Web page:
Russ Potts, the sometimes Republican, always bombastic independent candidate in the Virginia gubernatorial race, really cracked up this week. When Larry Sabato wouldn't admit him to Sunday night's televised debate because he hadn't reached a 15% threshold in any poll, he sued. That's a sure sign of a good sport.
Please, Mr. Melville. Now that we have learned that I engage in wishful thinking, that the president's speech was "just plain dumb," and that Victor Davis Hanson is the official historian of "that parallel universe," may we risk injecting some facts into this conversation?
I don't know on what basis you maintain that what Gen. Petraeus told me is not fact. If there are contrary facts we should know, then out with them, man. And while we're doing so, let me reflect on another conversation I had on 16 September. It was with a chap named Gen. George Casey, the commander of U.S. forces in Iraq. He told me, directly and without hesitation, that the people in Tal Afar, in early September, sent their delegates to ask the Iraqi central government to come into their town and clean out the terrorists. That operation, which concluded around the time I spoke to Gen. Casey, was enormously successful. American and Iraqi forces captured or killed about 80% of those sought in Tal Afar. How could this have happened if the Iraqi government and its armed forces weren't respected by the leaders of Tal Afar? And those leaders, by the way, are a mixed bag including Turkomans.
Mr. Babbin is a very knowledgeable guy, and I am sure he's right: Iraqi troops are "getting better." But I think he's doing a little wishful thinking when he says they're "respected and accepted by the population." More accurately, I think, the Shia may respect other Shia, and the Sunnis other Sunnis, and the Kurds other Kurds (assuming clan, tribal and family rivalries don't get in the way).
But level 1 or 2 troops aside, the larger point is that the president's speech was just plain dumb. The fight against terrorism is not nearly the same as the old fight against Communism, no matter how hard Bush tried to equate the two. Communism was centralized, dominated by Moscow; terrorism is free-floating and often ad hoc. For example, the Bali suicide bombers, we now learn, had nothing to do with Al Qaeda.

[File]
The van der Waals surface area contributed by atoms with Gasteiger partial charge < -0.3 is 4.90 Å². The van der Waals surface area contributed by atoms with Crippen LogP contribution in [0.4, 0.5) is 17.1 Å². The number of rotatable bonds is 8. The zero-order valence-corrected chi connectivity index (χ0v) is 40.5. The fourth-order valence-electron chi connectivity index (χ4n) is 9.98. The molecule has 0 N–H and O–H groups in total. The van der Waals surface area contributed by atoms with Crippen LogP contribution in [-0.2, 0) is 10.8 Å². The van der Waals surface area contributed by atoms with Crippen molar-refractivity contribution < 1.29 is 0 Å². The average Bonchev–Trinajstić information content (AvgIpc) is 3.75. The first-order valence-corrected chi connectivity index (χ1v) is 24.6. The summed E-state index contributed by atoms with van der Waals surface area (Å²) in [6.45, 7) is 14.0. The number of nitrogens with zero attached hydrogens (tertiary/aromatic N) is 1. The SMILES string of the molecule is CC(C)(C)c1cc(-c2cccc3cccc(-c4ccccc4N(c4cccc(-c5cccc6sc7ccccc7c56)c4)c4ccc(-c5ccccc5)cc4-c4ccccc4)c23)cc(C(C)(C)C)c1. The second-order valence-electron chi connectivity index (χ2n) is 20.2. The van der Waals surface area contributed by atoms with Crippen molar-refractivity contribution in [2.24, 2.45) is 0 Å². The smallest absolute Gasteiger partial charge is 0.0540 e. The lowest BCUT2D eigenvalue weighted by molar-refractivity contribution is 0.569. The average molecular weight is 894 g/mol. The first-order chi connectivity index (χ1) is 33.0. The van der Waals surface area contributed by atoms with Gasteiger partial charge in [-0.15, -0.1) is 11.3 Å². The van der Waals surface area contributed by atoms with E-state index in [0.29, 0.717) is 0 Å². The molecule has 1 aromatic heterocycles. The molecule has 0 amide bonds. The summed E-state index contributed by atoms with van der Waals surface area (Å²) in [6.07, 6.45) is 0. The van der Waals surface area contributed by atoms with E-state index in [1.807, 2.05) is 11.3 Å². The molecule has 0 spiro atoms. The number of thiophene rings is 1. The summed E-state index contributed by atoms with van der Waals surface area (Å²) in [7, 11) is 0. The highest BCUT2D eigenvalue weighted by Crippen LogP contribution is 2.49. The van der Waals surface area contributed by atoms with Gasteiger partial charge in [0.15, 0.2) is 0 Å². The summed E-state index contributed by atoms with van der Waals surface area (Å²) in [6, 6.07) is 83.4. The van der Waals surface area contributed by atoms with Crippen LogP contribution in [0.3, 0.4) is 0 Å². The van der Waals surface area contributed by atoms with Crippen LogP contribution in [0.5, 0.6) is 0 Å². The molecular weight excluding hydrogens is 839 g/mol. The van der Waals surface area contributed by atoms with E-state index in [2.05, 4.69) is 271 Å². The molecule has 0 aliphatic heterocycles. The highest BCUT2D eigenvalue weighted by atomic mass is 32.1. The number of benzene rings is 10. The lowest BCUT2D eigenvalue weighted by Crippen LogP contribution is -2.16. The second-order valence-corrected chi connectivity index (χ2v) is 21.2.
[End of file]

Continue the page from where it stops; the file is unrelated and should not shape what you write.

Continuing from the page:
Also in his need to simplify everything in sight, the president linked the Beslan school slaughter with "radical Islam." In fact, Chechen-Russian animosities go back to the early Czars, and the Beslan atrocity was fueled by a sick nationalism.
As the winds continue to howl against GWB from the right, may I offer a word of caution? Last night at the National Review 50th Michael Novak and I recalled similar periods of discontent from conservatives towards President Reagan. If I were to remind you of the provocations now, you might snicker, as they have drifted into the past and lost their sting -- but really we were worried about the President's friendliness with Gorby and moments of seemingly selling out to Big Government.
As for GWB he needs our help and our criticism. We can give both and not lose our virtue. By the way, at the honoring of Bill Buckley yesterday in the Old Executive Office Building the President appeared before a few hundred members of the conservative movement and surprised me. He looked hearty. He was sharp-witted and genial. Most importantly, he seemed vigorous and ready for the fray. I would not count him out or even down.
I just received the second pro-Miers email from the GOP this afternoon. This one begins:
This week, President Bush announced his choice to succeed Justice Sandra Day O'Connor as the next Supreme Court Justice: Harriet Miers. Ms. Miers is an extremely well-qualified and fair-minded individual who is committed to interpreting the law instead of legislating from the bench.
With Ken Mehlman and Ed Gillespie making their rounds about town on this nomination, their efforts appear only to be beginning.